Great projects are the ones that are aligned with company strategy. But for these projects to be successful, the project teams themselves must be aligned too. As Rebecca Leitch notes in a post for the PM Perspectives Blog, more people with non-project management backgrounds are being brought into projects, and they need to receive sufficient training to be successful. She describes six components involved in assessing project team skills and providing training to fill in gaps:
- Current skill assessment
- Development of a competency map
- Configured program of training
- Long-term relationship with a training partner
- Quality provider
- Measurable effectiveness of the partner
Train with Purpose
You have to begin of course by baselining what it is that people know how to do. After that, the PMO should craft a competency map. This map standardizes a career path for people involved in projects, and it does so in a way that ensures they will all develop the skills that are most pressing to the business’s success. This means a lot of upfront planning will be demanded to provide the right training opportunities. Leitch suggests finding a business partner who can build those opportunities to learn for you, and that is the area to which her latter three points relate. But the decision to find a partner or not is ultimately up to you.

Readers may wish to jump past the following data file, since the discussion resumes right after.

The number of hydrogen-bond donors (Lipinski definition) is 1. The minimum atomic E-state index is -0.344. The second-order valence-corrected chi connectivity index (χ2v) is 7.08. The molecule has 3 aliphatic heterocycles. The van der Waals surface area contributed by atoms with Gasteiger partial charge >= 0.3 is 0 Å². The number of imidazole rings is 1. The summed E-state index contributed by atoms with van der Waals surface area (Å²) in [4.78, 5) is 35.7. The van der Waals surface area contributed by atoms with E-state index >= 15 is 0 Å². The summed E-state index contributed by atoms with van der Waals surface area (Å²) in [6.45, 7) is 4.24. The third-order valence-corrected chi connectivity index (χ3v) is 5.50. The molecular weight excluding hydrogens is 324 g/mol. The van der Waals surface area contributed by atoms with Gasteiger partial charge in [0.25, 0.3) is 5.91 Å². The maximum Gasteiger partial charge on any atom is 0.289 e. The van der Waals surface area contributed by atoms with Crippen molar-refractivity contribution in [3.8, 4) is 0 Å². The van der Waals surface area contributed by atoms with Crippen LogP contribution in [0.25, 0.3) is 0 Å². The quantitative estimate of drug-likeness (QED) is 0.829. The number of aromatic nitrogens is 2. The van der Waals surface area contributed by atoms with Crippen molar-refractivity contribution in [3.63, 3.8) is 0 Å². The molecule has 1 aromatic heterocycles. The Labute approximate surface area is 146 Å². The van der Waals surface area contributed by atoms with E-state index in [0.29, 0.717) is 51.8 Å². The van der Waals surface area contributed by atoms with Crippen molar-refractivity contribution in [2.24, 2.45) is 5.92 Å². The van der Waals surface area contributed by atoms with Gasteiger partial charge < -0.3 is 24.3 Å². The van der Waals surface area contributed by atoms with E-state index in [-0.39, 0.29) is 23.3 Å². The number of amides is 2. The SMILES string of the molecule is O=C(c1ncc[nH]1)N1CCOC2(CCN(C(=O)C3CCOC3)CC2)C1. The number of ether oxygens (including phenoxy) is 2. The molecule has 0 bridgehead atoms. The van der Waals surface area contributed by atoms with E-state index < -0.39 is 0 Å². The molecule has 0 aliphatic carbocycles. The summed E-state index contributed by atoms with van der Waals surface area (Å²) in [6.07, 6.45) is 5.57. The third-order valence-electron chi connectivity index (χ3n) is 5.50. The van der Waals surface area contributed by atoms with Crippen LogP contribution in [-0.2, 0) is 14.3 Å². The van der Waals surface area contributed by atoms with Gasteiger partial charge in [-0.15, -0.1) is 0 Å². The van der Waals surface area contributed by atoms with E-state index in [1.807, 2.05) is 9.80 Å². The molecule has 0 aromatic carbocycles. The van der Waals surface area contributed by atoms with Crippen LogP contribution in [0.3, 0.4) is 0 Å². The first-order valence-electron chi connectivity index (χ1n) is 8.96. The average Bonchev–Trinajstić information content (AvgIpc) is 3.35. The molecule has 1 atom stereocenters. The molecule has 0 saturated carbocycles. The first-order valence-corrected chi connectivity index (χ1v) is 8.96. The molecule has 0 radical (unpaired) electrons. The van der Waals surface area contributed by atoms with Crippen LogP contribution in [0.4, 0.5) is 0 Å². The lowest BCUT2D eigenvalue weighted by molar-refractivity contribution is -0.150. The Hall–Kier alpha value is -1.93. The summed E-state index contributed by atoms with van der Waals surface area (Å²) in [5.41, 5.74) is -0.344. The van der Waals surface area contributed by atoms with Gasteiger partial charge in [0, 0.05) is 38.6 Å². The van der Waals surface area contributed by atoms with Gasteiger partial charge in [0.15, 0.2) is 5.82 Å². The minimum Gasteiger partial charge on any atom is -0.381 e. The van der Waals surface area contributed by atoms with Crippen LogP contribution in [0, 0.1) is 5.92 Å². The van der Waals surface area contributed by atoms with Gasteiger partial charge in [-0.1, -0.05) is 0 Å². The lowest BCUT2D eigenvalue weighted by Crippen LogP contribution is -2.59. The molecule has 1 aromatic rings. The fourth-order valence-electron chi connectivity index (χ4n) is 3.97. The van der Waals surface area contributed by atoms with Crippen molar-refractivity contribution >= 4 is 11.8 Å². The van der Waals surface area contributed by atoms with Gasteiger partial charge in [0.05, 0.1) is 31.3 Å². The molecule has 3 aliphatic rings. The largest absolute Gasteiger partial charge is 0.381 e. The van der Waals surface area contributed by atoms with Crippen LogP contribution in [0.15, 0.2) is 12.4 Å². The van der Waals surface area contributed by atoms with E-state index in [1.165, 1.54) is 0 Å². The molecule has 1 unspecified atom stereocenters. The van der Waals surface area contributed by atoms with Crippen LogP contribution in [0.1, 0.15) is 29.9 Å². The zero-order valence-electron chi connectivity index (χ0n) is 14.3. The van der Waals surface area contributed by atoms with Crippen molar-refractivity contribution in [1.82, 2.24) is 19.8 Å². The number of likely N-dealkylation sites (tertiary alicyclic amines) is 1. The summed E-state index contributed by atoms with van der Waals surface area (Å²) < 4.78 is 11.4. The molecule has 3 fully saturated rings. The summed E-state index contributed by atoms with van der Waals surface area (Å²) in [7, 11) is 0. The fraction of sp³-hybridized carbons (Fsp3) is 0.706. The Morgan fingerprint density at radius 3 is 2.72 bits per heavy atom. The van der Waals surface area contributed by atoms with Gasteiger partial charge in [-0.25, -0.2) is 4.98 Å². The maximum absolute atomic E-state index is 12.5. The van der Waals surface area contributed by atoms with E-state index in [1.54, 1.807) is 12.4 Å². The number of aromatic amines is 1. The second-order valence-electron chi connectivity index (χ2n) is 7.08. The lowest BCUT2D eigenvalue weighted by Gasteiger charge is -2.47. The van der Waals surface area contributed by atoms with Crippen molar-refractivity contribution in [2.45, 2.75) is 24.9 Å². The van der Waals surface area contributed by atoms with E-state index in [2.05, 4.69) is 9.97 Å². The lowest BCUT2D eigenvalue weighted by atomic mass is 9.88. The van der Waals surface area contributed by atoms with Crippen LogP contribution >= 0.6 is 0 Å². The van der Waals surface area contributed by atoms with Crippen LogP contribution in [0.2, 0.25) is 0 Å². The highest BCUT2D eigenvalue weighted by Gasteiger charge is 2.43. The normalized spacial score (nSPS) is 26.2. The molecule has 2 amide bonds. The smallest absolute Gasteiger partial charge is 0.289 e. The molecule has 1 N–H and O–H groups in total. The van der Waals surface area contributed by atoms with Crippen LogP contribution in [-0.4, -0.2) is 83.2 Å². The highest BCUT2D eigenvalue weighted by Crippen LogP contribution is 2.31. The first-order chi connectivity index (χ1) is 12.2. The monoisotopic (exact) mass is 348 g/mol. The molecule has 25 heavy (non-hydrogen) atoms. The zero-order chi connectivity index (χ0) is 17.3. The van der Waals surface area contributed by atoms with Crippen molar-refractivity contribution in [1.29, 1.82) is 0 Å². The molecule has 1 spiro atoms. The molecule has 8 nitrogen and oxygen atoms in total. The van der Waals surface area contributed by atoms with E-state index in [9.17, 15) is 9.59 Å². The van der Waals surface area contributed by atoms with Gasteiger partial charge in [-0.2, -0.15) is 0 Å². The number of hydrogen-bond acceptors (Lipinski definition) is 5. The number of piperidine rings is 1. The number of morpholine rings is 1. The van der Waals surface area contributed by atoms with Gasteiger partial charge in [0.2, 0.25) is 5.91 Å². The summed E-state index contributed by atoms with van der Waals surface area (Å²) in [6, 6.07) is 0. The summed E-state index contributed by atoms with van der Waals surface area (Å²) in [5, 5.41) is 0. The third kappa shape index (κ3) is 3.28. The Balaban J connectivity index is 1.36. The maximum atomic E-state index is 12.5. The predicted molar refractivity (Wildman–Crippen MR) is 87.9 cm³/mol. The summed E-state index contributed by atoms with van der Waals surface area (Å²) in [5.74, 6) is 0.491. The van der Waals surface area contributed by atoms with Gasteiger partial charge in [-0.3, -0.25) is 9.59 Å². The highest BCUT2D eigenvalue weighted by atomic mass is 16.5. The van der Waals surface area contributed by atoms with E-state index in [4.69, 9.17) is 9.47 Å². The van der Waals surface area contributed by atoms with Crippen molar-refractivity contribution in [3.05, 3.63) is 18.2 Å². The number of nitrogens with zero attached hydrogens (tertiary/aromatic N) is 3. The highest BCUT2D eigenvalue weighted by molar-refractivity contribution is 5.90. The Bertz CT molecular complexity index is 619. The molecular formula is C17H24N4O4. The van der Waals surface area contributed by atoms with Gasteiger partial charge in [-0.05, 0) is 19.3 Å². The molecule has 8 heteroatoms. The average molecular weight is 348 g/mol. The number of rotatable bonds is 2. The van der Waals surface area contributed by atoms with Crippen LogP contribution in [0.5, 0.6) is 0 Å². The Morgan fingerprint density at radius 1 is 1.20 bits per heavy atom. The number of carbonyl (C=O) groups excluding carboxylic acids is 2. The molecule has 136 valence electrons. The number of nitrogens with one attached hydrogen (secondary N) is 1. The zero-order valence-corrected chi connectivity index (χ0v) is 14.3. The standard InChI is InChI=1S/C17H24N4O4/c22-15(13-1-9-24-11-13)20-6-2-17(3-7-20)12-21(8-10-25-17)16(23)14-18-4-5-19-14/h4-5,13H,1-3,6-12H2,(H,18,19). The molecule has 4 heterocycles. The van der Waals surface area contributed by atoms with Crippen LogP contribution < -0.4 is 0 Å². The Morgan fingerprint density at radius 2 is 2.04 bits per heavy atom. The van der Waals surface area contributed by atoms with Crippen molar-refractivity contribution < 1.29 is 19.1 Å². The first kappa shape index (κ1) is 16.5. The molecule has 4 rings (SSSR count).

About a configured program, Leitch writes this:
The most effective training is tailored to specific needs and contextualised for team members. Training that is personalised to an organisation delivers more impactful results than generic versions. When instructors modify their presentation of material based on the students in the audience, it is much more effective. Inserting relevant and applicable examples into delivery of course material also resonates more with learners.
For additional thoughts, you can view the original post here: http://www.esi-intl.co.uk/blogs/pmoperspectives/index.php/six-ways-to-improve-business-performance/